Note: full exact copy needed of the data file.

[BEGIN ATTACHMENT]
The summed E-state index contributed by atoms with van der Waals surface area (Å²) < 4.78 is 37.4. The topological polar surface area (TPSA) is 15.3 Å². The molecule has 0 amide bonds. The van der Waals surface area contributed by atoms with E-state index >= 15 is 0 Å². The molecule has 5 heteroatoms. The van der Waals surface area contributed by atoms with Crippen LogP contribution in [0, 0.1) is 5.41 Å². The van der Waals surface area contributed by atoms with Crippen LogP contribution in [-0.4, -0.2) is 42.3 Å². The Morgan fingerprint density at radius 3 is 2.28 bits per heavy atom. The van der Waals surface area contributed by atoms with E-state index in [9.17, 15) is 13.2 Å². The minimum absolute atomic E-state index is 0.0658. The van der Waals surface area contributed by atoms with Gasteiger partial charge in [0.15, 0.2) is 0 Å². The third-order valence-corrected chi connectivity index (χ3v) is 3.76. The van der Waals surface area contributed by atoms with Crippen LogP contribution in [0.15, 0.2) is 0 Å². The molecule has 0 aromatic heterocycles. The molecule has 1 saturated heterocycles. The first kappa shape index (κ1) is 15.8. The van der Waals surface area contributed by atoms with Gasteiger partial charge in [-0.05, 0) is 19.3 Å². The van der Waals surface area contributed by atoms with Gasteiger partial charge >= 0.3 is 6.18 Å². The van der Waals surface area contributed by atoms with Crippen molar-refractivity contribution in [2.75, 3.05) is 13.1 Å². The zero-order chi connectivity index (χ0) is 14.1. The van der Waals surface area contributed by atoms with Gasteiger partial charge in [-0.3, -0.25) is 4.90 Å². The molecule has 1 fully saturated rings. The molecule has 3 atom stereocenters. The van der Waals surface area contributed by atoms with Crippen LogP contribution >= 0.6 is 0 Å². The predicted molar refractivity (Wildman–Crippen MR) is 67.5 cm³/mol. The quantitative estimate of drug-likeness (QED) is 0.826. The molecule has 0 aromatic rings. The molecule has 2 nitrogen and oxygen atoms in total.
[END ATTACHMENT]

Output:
The summed E-state index contributed by atoms with van der Waals surface area (Å²) < 4.78 is 37.4. The topological polar surface area (TPSA) is 15.3 Å². The molecule has 0 amide bonds. The van der Waals surface area contributed by atoms with E-state index >= 15 is 0 Å². The molecule has 5 heteroatoms. The van der Waals surface area contributed by atoms with Crippen LogP contribution in [0, 0.1) is 5.41 Å². The van der Waals surface area contributed by atoms with Crippen LogP contribution in [-0.4, -0.2) is 42.3 Å². The Morgan fingerprint density at radius 3 is 2.28 bits per heavy atom. The van der Waals surface area contributed by atoms with E-state index in [9.17, 15) is 13.2 Å². The minimum absolute atomic E-state index is 0.0658. The van der Waals surface area contributed by atoms with Gasteiger partial charge in [0.15, 0.2) is 0 Å². The third-order valence-corrected chi connectivity index (χ3v) is 3.76. The van der Waals surface area contributed by atoms with Crippen LogP contribution in [0.15, 0.2) is 0 Å². The molecule has 0 aromatic heterocycles. The molecule has 1 saturated heterocycles. The first kappa shape index (κ1) is 15.8. The van der Waals surface area contributed by atoms with Gasteiger partial charge in [-0.05, 0) is 19.3 Å². The van der Waals surface area contributed by atoms with Gasteiger partial charge >= 0.3 is 6.18 Å². The van der Waals surface area contributed by atoms with Crippen molar-refractivity contribution in [2.75, 3.05) is 13.1 Å². The zero-order chi connectivity index (χ0) is 14.1. The van der Waals surface area contributed by atoms with Gasteiger partial charge in [-0.3, -0.25) is 4.90 Å². The molecule has 1 fully saturated rings. The molecule has 3 atom stereocenters. The van der Waals surface area contributed by atoms with Crippen LogP contribution >= 0.6 is 0 Å². The predicted molar refractivity (Wildman–Crippen MR) is 67.5 cm³/mol. The quantitative estimate of drug-likeness (QED) is 0.826. The molecule has 0 aromatic rings. The molecule has 2 nitrogen and oxygen atoms in total.